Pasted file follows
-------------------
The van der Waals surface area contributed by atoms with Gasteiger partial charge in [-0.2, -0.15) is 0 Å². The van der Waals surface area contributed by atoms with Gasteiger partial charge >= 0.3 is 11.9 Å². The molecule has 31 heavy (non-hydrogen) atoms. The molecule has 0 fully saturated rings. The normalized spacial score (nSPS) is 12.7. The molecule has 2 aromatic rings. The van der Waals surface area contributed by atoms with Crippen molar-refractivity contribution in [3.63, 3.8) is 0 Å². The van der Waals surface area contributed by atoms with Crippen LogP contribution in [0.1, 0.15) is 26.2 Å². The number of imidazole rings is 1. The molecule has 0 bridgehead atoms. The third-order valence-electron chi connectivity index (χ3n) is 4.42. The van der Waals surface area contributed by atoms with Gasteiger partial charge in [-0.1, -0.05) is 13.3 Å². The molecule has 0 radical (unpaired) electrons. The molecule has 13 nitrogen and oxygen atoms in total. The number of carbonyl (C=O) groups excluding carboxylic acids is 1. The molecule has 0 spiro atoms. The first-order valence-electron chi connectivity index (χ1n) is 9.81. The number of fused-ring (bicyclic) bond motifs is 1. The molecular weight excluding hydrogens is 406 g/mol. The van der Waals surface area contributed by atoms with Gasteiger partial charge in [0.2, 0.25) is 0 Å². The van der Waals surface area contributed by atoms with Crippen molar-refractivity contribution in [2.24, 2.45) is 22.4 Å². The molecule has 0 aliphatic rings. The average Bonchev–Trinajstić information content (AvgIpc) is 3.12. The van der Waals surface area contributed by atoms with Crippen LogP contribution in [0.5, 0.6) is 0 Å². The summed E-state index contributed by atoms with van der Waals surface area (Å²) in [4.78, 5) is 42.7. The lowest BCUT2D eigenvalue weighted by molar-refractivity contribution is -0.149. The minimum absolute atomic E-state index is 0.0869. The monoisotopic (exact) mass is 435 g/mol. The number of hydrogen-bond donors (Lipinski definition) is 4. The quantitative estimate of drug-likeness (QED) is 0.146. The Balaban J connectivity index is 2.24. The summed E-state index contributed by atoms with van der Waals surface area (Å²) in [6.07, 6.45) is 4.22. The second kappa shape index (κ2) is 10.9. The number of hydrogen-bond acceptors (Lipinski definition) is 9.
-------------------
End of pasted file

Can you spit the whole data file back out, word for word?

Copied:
The van der Waals surface area contributed by atoms with Gasteiger partial charge in [-0.2, -0.15) is 0 Å². The van der Waals surface area contributed by atoms with Gasteiger partial charge >= 0.3 is 11.9 Å². The molecule has 31 heavy (non-hydrogen) atoms. The molecule has 0 fully saturated rings. The normalized spacial score (nSPS) is 12.7. The molecule has 2 aromatic rings. The van der Waals surface area contributed by atoms with Crippen molar-refractivity contribution in [3.63, 3.8) is 0 Å². The van der Waals surface area contributed by atoms with Crippen LogP contribution in [0.1, 0.15) is 26.2 Å². The number of imidazole rings is 1. The molecule has 0 bridgehead atoms. The third-order valence-electron chi connectivity index (χ3n) is 4.42. The van der Waals surface area contributed by atoms with Gasteiger partial charge in [-0.1, -0.05) is 13.3 Å². The molecule has 0 radical (unpaired) electrons. The molecule has 13 nitrogen and oxygen atoms in total. The number of carbonyl (C=O) groups excluding carboxylic acids is 1. The molecule has 0 spiro atoms. The first-order valence-electron chi connectivity index (χ1n) is 9.81. The number of fused-ring (bicyclic) bond motifs is 1. The molecular weight excluding hydrogens is 406 g/mol. The van der Waals surface area contributed by atoms with Gasteiger partial charge in [0.2, 0.25) is 0 Å². The van der Waals surface area contributed by atoms with Crippen molar-refractivity contribution in [2.24, 2.45) is 22.4 Å². The molecule has 0 aliphatic rings. The average Bonchev–Trinajstić information content (AvgIpc) is 3.12. The van der Waals surface area contributed by atoms with Crippen LogP contribution in [0.5, 0.6) is 0 Å². The summed E-state index contributed by atoms with van der Waals surface area (Å²) in [4.78, 5) is 42.7. The lowest BCUT2D eigenvalue weighted by molar-refractivity contribution is -0.149. The minimum absolute atomic E-state index is 0.0869. The monoisotopic (exact) mass is 435 g/mol. The number of hydrogen-bond donors (Lipinski definition) is 4. The quantitative estimate of drug-likeness (QED) is 0.146. The Balaban J connectivity index is 2.24. The summed E-state index contributed by atoms with van der Waals surface area (Å²) in [6.07, 6.45) is 4.22. The second kappa shape index (κ2) is 10.9. The number of hydrogen-bond acceptors (Lipinski definition) is 9.